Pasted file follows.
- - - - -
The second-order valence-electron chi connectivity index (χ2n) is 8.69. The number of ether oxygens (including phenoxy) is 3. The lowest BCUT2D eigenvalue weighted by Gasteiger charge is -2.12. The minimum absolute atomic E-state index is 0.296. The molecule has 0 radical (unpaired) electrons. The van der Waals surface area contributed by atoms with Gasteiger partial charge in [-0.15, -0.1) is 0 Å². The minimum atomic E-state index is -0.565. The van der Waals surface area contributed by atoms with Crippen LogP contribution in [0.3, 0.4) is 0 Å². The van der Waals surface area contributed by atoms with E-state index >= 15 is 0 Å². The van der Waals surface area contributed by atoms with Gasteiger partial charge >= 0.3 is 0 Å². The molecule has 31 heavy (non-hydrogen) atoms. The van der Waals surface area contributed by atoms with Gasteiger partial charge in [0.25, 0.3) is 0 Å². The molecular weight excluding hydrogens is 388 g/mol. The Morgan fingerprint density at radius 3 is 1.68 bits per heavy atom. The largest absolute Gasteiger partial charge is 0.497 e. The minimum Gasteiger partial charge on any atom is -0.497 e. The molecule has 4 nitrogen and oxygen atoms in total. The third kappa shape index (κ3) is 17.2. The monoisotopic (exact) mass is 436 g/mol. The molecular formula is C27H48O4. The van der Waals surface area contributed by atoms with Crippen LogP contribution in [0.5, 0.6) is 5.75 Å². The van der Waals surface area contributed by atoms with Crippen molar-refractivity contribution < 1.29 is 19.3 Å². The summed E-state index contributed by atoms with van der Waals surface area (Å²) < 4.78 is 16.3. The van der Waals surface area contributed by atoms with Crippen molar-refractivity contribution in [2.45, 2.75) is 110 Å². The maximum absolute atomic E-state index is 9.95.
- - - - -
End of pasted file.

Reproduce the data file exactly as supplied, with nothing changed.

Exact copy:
The second-order valence-electron chi connectivity index (χ2n) is 8.69. The number of ether oxygens (including phenoxy) is 3. The lowest BCUT2D eigenvalue weighted by Gasteiger charge is -2.12. The minimum absolute atomic E-state index is 0.296. The molecule has 0 radical (unpaired) electrons. The van der Waals surface area contributed by atoms with Gasteiger partial charge in [-0.15, -0.1) is 0 Å². The minimum atomic E-state index is -0.565. The van der Waals surface area contributed by atoms with Crippen LogP contribution in [0.3, 0.4) is 0 Å². The van der Waals surface area contributed by atoms with E-state index >= 15 is 0 Å². The van der Waals surface area contributed by atoms with Gasteiger partial charge >= 0.3 is 0 Å². The molecule has 31 heavy (non-hydrogen) atoms. The van der Waals surface area contributed by atoms with Gasteiger partial charge in [0.25, 0.3) is 0 Å². The molecular weight excluding hydrogens is 388 g/mol. The Morgan fingerprint density at radius 3 is 1.68 bits per heavy atom. The largest absolute Gasteiger partial charge is 0.497 e. The minimum Gasteiger partial charge on any atom is -0.497 e. The molecule has 4 nitrogen and oxygen atoms in total. The third kappa shape index (κ3) is 17.2. The monoisotopic (exact) mass is 436 g/mol. The molecular formula is C27H48O4. The van der Waals surface area contributed by atoms with Crippen LogP contribution in [0.5, 0.6) is 5.75 Å². The van der Waals surface area contributed by atoms with Crippen molar-refractivity contribution < 1.29 is 19.3 Å². The summed E-state index contributed by atoms with van der Waals surface area (Å²) < 4.78 is 16.3. The van der Waals surface area contributed by atoms with Crippen molar-refractivity contribution in [2.45, 2.75) is 110 Å². The maximum absolute atomic E-state index is 9.95.